But, to say that this is an issue of GM losing sales or losing market share by competing with themselves doesn't even begin to make sense.


RE: GM FTL
By Motley on 4/24/2009 5:51:46 PM , Rating: 2
GM isnt' losing sales/marketshare so much as they are spending too much creating many "me-too" brands. For example, the chevy camero and the pontiac firebird are almost the same car with different badging. When I went to go buy my first car, the choice was between those two cars. If one didn't exist, GM would have still gotten my sale without the added cost of separate interior parts, branding costs, marketing costs, etc. Sales don't go up by cutting brands, but expenses go down, which in turn means a higher net profit.

There is a point where adding a new brand may bring in more sales because the buyer didn't like the car from the other brand, but it has to cover the expense of doing so. GM's product line is so diverse that in many cases the extra brands are generating enough extra revenue to cover the cost of having them around.

In my case, I prefer pontiacs because I find the exterior style to be more sporty, and I prefer the "orange" gauges, and the extra detail to the interior. I was dismayed at the behind the times toys I could get in them though, like, I couldn't get the HUD in the camero, but I could in the corvette. I couldn't get a climate control thermostat in the camero, but I could in a caddy (even though it would be absolutely trivial). Bluetooth? Years late. iPod control or aux line in to the stereo? A decade late.

Even though I have always bought pontiacs, I'll be just as happy getting the chevy version of the car, but I hope they can spend some extra money on keeping the accessories a bit more up to date and a bit more customizable. I love the new camero, but I'd love it more with orange gauges. No more popup head lights or hydrolic trunks though, thx.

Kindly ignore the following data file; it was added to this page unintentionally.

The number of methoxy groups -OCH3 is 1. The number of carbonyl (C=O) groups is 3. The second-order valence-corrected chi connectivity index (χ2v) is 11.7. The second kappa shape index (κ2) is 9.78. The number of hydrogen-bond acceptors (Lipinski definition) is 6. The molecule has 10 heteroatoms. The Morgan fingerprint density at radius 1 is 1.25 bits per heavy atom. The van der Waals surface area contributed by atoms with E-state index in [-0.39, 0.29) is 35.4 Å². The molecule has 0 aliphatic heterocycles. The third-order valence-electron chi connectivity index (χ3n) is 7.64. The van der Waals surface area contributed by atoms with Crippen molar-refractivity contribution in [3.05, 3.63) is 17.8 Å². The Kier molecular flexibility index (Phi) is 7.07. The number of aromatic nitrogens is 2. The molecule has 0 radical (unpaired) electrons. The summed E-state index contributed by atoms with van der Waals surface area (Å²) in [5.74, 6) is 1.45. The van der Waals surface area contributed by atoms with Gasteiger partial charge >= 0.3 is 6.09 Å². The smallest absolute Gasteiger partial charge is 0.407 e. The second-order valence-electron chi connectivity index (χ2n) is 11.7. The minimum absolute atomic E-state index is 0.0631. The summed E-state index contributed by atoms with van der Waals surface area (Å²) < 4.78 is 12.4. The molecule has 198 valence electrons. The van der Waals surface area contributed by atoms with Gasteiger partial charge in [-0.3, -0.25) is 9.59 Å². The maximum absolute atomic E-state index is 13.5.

RE: GM FTL
By Atheist Icon on 4/25/2009 1:35:57 AM , Rating: 2
quote:
you have a G8, cadillac CTS, chevy malibu all the same car


Link please.

To my understanding Holden used the same underpinnings as the GTO for the G8, almost. I was under the impression that alot of the underpinnings where based off of the corvette. If the CTS is based off the same platform that means that my SRX is based off of an 08 Malibu?


RE: GM FTL
By Pneumothorax on 4/26/2009 9:22:44 AM , Rating: 2
Nope CTS/SRX are a COMPLETELY different platform than the Malibu/Aura/G6. The Malibu set of cars are FWD. I like CTS, but can't get past the styling.


RE: GM FTL
By KamiXkaze on 5/1/2009 11:13:59 PM , Rating: 2
Yes that would help them a bit.

kXk


RE: GM FTL
By TomZ on 4/24/2009 10:36:34 AM , Rating: 2
Agreed, the liberals in Washington won't stop until we are all driving tiny little econobox cars. Let's raise those CAFE standards a bit more. Let's give the Big Three ultimatums when the ask for help. Let's focus everybody on far-future alternative car technology that may never even come to fruition. Real smart.


RE: GM FTL
By JasonMick (blog) on 4/24/09, Rating: 0
RE: GM FTL
By MrBungle123 on 4/24/2009 10:49:00 AM , Rating: 5
quote:
think you're politicizing this too much. Bush and the neocons called for the same thing, you recall -- in fact he was the FIRST president in a couple decades to propose fuel standard increases. Its just the trendy thing to do these days. McCain called for the same sort of things too. Remember politicians just blindly follow public sentiment.


Which is a perfect example of why you should stop calling Bush and the rest of his chronies "neo-cons" He was not conservative...